The Executive Committee acts on behalf of the entire Association and implements policies to resolve core issues, pursuant to its authority under the NCAA Constitution and Bylaw Provision 4.1.2(e). The Executive Committee along with the Division I Board, a body of presidents representing all of Division I, directed President Emmert to examine the circumstances surrounding the Penn State tragedy and, if appropriate, make recommendations regarding punitive and corrective measures.

As a result of information produced from the Sandusky criminal investigation and the Freeh Report, which Penn State commissioned and also agreed to its factual findings, it became obvious that the leadership failures at Penn State over an extended period of time directly violated Association bylaws and the NCAA Constitution relating to control over the athletic department, integrity and ethical conduct.

Why didn't the NCAA do an investigation?

Because Penn State accepted the factual findings of the Freeh Report, which the university itself commissioned, the NCAA determined that traditional investigative and administrative proceedings would be duplicative and unnecessary.

What bylaws did Penn State violate?

In determining the penalties for Penn State, the Executive Committee, Board and NCAA leadership considered numerous bylaws and portions of the constitution. Click here to see the full list of bylaws and constitutional articles that were breached.

How can you move so quickly?

Because Penn State accepted the factual findings of the Freeh Report , which the university itself commissioned, the NCAA determined that traditional investigative and administrative proceedings would be duplicative and unnecessary. The Freeh Report findings enabled the NCAA to evaluate appropriate sanctions on an expedited timetable, which benefits current and future university students, faculty and staff.

What happens with the Nov. 17 letter from the NCAA to Penn State?

Because Penn State accepted the factual findings of the Freeh Report and acknowledged that those facts constitute a violation of the principles described in the NCAA's Nov. 17 letter, the NCAA will not require a response.

Was your decision based on the Freeh report or your own investigation?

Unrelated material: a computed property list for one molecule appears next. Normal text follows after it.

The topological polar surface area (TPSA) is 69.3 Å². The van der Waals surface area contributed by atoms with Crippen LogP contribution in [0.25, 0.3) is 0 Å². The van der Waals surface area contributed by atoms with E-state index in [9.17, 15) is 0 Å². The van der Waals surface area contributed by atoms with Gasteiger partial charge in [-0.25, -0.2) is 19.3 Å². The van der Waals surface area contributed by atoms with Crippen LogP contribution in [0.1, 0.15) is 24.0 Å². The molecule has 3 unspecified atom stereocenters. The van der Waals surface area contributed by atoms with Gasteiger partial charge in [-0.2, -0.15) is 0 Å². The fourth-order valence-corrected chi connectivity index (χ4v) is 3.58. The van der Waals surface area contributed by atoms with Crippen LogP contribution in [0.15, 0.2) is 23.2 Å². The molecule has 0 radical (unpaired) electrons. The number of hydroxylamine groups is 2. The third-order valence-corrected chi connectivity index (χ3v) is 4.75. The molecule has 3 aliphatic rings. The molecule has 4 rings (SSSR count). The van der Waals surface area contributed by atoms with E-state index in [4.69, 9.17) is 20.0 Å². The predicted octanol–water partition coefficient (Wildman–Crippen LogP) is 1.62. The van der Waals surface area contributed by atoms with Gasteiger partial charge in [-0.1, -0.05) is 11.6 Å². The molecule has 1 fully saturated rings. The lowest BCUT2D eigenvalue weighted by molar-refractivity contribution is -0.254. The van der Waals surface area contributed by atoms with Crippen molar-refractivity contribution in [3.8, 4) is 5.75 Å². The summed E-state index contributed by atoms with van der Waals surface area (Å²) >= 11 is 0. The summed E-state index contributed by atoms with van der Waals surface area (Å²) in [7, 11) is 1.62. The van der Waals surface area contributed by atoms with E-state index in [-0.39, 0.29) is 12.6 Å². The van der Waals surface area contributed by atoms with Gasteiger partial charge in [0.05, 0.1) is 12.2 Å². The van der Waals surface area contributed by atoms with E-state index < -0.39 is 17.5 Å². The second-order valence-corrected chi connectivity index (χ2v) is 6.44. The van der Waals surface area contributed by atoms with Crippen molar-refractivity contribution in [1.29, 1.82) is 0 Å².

Because Penn State accepted the factual findings of the Freeh Report, which the university itself commissioned, the NCAA determined that traditional investigative and administrative proceedings would be duplicative and unnecessary.

Why didn't this go through the normal enforcement/infractions process?

The circumstances involved in the Penn State matter are unlike any encountered by the NCAA in its history. Because Penn State accepted the factual findings of the Freeh Report, which the university itself commissioned, the NCAA determined that traditional investigative and administrative proceedings would be duplicative and unnecessary. Additionally, the egregiousness of the conduct is unprecedented and amounts to a breach of the NCAA Constitution, bylaws and core values of intercollegiate athletics, based on the findings of the Freeh Report and Sandusky criminal trial. This spurred the Executive Committee to act pursuant to its authority under the NCAA Constitution and Bylaw Provision 4.1.2(e) to resolve core issues of Association-wide import.

Will the NCAA use this process in the future?

The NCAA and its members hope that a similar circumstance would not arise on any other campus in the future – indeed, these events should serve as a call to every single school and athletics department to take an honest look at its campus environment and eradicate the ‘sports are king' mindset. However, should a circumstance arise in which such action is required, the process is available.